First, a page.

Once upon a time, before Michael Buble was a household name, before his Christmas album was a twinkle in a producer’s eye, there was Mariah Carey and Merry Christmas. The year was 1994, and this reviewer was a wee tot of 2, but she was destined to cross paths with Carey’s holiday album in just a few years…and the year after that…and the year after that…and all the years after those.

I’m not entirely sure when Merry Christmas first came on my radar – I was probably 5 or 6 – but I do know that after that first encounter, nothing has sounded more like Christmas to me since. Two decades later, all I require to get into the holiday spirit is to hear the first rippling piano chords of ‘Silent Night’ and I’m good to go.

Whacking great dose of nostalgia aside, it is my humble opinion that Merry Christmas also delivers a musical treat the likes of which Michael Buble has yet to top. This was my first encounter with a gospel choir, a Hammond organ, and a voice of superhuman capabilities, and my childhood imagination was entirely captivated by this ridiculously groovy take on the season.

The prime time for listening to Christmas music when I was a kid was in the car with Mum and younger bro, on our way to our grandparents’ for various festive visits (tree-decorating, setting up the inflatable pool, delivering presents…). This was a 40 minute trip – just enough to blast out the 38 minutes of MC – during which all three of us would pump ourselves up on holiday spirit, ready to decorate the Christmas tree with gusto upon arrival at our familial destination.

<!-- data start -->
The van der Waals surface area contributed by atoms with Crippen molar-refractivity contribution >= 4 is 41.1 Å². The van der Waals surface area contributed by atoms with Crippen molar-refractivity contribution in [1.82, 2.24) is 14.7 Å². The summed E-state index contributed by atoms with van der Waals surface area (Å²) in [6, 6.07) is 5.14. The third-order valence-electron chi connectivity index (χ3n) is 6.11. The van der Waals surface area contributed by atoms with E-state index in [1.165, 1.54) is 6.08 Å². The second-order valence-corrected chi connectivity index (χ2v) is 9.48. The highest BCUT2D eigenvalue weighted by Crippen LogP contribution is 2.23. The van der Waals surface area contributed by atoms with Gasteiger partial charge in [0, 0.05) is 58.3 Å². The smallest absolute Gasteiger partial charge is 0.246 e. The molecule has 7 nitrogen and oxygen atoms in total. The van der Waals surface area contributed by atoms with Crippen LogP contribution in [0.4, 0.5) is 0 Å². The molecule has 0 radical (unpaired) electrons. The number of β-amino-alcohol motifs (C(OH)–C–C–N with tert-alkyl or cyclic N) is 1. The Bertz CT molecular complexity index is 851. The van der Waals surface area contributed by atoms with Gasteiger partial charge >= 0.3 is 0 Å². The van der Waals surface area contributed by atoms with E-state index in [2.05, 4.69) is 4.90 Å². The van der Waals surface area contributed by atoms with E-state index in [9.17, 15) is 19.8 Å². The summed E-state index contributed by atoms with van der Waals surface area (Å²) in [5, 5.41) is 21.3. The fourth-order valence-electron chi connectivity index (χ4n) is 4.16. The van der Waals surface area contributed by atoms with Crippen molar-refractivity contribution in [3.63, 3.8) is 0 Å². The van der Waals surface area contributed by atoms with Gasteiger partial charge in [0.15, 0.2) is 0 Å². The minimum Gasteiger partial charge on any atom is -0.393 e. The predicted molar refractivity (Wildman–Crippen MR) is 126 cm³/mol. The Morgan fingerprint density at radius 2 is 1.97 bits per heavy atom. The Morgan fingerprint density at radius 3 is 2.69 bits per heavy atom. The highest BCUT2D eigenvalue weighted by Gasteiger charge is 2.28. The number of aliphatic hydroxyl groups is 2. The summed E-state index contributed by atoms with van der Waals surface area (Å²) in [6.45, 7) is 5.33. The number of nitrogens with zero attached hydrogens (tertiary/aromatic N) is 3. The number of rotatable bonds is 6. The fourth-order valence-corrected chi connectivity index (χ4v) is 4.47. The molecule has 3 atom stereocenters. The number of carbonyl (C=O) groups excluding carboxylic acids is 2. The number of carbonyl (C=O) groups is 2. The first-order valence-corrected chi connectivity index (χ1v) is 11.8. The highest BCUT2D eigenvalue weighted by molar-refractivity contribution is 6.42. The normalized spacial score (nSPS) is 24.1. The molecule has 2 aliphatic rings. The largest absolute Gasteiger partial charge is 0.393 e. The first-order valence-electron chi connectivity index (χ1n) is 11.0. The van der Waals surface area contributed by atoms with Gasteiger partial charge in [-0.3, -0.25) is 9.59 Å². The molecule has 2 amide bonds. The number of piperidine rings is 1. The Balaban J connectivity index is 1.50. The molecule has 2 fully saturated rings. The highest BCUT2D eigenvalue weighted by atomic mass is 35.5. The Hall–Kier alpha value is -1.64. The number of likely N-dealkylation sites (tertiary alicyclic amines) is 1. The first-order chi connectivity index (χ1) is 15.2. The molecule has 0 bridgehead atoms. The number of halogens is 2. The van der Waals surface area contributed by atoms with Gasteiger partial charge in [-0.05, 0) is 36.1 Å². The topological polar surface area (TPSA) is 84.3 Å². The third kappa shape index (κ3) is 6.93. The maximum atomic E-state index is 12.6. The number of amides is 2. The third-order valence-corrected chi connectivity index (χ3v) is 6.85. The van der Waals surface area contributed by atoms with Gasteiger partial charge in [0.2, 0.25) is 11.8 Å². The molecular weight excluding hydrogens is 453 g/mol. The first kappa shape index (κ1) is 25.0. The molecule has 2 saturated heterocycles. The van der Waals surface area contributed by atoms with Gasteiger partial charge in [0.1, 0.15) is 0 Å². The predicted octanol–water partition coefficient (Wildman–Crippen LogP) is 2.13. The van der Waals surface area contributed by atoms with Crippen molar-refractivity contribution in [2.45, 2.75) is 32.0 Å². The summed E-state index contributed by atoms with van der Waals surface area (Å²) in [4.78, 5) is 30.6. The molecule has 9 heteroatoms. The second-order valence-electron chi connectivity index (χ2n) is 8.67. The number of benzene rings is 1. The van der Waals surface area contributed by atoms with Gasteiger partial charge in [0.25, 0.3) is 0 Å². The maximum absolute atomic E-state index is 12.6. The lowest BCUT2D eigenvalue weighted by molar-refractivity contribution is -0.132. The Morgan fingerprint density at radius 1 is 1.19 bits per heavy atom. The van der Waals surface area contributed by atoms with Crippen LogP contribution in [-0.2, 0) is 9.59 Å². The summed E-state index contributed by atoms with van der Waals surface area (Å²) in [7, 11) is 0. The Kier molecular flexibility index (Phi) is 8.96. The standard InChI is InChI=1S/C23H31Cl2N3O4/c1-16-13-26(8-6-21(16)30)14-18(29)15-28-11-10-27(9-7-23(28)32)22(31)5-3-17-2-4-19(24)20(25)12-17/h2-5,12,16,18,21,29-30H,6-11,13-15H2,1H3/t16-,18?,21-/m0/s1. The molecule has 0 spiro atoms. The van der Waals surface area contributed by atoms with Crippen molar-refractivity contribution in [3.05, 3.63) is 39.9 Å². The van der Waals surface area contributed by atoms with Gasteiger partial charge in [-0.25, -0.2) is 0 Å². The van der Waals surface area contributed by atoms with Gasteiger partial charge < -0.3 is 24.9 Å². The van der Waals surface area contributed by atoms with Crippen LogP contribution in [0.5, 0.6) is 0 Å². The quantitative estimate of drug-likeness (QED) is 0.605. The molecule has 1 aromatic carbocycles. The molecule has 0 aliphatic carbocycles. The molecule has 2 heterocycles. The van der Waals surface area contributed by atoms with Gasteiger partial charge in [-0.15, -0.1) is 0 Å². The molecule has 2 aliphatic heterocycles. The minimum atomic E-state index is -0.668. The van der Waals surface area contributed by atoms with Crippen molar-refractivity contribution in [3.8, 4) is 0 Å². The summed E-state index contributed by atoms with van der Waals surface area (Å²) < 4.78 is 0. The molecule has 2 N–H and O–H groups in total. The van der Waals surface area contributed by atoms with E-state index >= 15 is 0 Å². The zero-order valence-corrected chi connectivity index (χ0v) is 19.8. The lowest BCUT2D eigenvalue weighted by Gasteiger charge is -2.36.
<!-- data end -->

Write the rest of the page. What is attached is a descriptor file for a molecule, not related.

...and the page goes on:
“She has such an incredible voice,” my mother would say, shaking her head in wonder at Carey’s vocal acrobatics. It was the only time I really heard Mum admire a musician, so I listened to the mind-boggling melisma with rapt attention. Carey’s voice sounded like some wondrous alien instrument, flying up and down octaves of notes with fearless abandon.

And then there was the gospel choir.

I had no concept of gospel music at age 7 or even 8, but listening to the joyful cloud of harmonies sounded to me like there was a crazy good party going on inside that tape cassette. It was also the first time I heard a Hammond organ…there were so many things to listen to! For me, Merry Christmas was a festive patchwork of musical magic with no comparison.